Why do we call the vision of the arahant a vacant gaze? At the highest point of the development of the three characteristics impermanence, suffering and not-self, that is, through the three deliverances animitta, appaṇihita and suññata, the "signess", the "undirected" and the "void", the arahant is now looking at the object with a penetrative gaze. That is why it is not possible to say what he is looking at. It is a gaze that sees the cessation of the object, a gaze that penetrates the object, as it were.

Also, SN 12.64: "Where consciousness does not become established and come to growth, there is no decent of name-and-form." (Yattha appatiṭṭhitaṃ viññāṇaṃ avirūḷhaṃ, natthi tattha nāmarūpassa avakkanti.) Ven. Bodhi's endnote:

    The present passage is clearly speaking of the arahant's consciousness while he is alive. Its purport is not that an "unestablished consciousness" remains after the arahant's parinibbāna, but that his consciousness, being devoid of lust, does not "become established in" the four nutriments in any way that might generate a future existence.

As for my rendering of "unestablished" (appatiṭṭha) as an adjective for a "consciousness which does not become established," this is in keeping with the sense of the above from Ven. Ñāṇananda. One could designate it as mental-consciousness (manoviññāṇa), as per MN 38: "[W]hen consciousness arises dependent on the mind and mind-objects, it is reckoned as mind-consciousness." This is what the early ābhidhammikas have decided, adding that said mental-consciousness is classified within the unincluded level (apariyāpanna bhūmi). That's fine by me, but doesn't really convey the full meaning of Ven. Ñāṇananda's interpretation of SN 12.64 and Udāna 8.1 (PTS Ud 80).

All the best,

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Re: Do arahants discard vipaka/suffering?

Postby tiltbillings » Fri Apr 08, 2011 12:18 am

Ñāṇa wrote:
tiltbillings wrote:Well, it may be mere designation, but it is still something that can be talked about. Or at least the Buddha seemed to think so, otherwise we would not have the such designation as khandhas and the "all" put forth by the Buddha as ways of talking about such stuff, even if it is mere designation.

The all is to be abandoned. The path is to be developed in order to abandon the all. The path is entirely 100% fabricated for that specific purpose. The raft is for crossing over, not for carrying around once crossed over, and certainly not for constructing philosophies.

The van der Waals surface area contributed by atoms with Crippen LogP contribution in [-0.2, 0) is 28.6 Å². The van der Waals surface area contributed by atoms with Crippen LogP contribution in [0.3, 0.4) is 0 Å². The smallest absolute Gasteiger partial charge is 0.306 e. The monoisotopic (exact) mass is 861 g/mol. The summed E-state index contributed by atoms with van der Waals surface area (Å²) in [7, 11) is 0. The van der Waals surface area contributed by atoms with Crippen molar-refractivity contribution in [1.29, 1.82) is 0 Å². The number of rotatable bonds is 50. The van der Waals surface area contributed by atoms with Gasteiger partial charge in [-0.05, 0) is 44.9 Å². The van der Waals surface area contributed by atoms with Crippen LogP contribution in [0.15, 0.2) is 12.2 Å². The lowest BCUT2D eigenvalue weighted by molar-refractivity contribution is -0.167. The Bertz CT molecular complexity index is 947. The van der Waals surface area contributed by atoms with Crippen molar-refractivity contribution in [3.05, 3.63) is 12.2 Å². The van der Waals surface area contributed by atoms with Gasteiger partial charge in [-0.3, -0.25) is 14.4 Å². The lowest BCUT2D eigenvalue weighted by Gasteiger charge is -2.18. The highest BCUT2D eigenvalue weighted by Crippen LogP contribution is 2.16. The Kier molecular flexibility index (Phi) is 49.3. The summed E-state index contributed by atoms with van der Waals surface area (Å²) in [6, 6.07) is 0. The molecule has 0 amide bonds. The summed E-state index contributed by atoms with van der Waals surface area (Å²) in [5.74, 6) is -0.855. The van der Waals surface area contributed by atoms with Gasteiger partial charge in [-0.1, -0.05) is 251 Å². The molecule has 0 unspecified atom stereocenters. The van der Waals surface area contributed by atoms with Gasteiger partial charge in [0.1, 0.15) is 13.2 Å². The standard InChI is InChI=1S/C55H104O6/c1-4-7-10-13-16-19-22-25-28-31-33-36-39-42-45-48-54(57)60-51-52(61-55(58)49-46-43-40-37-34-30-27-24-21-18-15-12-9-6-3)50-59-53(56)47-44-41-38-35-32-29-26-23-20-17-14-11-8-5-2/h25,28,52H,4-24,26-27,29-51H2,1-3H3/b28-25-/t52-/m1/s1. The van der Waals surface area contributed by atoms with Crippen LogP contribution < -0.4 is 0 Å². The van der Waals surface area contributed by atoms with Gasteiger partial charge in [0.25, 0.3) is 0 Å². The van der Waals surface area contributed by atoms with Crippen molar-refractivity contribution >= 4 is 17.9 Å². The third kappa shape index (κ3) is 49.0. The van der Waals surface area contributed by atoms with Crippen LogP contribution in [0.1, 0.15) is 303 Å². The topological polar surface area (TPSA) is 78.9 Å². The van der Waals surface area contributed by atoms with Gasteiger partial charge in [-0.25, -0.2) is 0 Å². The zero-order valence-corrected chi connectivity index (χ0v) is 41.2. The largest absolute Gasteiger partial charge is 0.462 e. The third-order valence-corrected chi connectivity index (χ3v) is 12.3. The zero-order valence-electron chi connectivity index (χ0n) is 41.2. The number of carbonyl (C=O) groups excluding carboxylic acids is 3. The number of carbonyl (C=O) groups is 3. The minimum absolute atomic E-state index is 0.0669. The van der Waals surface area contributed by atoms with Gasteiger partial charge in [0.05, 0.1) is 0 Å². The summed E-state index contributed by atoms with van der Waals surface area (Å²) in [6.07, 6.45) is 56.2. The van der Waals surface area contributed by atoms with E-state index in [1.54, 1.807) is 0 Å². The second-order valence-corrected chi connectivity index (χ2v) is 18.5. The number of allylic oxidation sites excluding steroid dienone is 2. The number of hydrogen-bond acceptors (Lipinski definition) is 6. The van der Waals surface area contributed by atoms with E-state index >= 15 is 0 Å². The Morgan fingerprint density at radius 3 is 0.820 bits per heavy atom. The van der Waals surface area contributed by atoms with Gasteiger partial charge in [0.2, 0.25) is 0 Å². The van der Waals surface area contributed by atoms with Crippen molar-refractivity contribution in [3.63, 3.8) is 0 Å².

Attachment to the "all" is let go, but that does not mean that for the arahant who has not died yet, who still is embodied, the khandhas no longer function.
This being is bound to samsara, kamma is his means for going beyond.
SN I, 38.

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Re: Do arahants discard vipaka/suffering?

Postby tiltbillings » Fri Apr 08, 2011 12:22 am

acinteyyo wrote:
Ñāṇa wrote:
tiltbillings wrote:Well, it may be mere designation, but it is still something that can be talked about. Or at least the Buddha seemed to think so, otherwise we would not have the such designation as khandhas and the "all" put forth by the Buddha as ways of talking about such stuff, even if it is mere designation.

The all is to be abandoned. The path is to be developed in order to abandon the all. The path is entirely 100% fabricated for that specific purpose. The raft is for crossing over, not for carrying around once crossed over, and certainly not for constructing philosophies.

All the best,

Geoff

:goodpost: this hits the nail on the head again! We are too often mislead still trying to describe the measureless with inapropriate means.
No one is trying to describe the measureless by inappropriate means. While the arahant maybe measureless in terms of no longer taking measure in terms of mine and not mine and that there is a mine at all, that does not mean that for the arahant while still alive, that the khandhas are not functioning, They obviously are.
This being is bound to samsara, kamma is his means for going beyond.
SN I, 38.

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Re: Do arahants discard vipaka/suffering?

Postby tiltbillings » Fri Apr 08, 2011 12:32 am

retrofuturist wrote:Greetings Tilt,

tiltbillings wrote:
retrofuturist wrote:Because of a combination of both of those factors, it doesn't adequately satisfy the challenge I laid out for Tilt.
But as Sylvester has neatly shown, the challenge is not meaningful.

No, but he has shown why it was impossible.

This is because dependent origination, as explained through the 12 nidanas, depicts the entirety of conditioned/samsaric existince, as defined by sabba (the all).
You mean there is something outside the "all?" Another "all?"

However, the nibbanic experience of an arahant is unconditioned (by greed, aversion and delusion) - it is asankhata dhamma (an unformed dhamma)
Nibbana is, by definition of the suttas, dhammas uncondition, not put together, by greed, hatred and delusuion.

This is why I asked Sylvester to confirm he was talking about conditioned/formed (sankhata dhammas)... because that which is unconditioned (i.e. not dependent on anything) cannot possibly arise in dependence upon something.
Looks like you are reifying nibbana.

Hence a statement like "... Paticcasamuppada, which is Dhamma, is what functions. Just not paticcasamuppada conditioned by ignorance" makes no sense whatsoever. How could the independent be dependently arisen?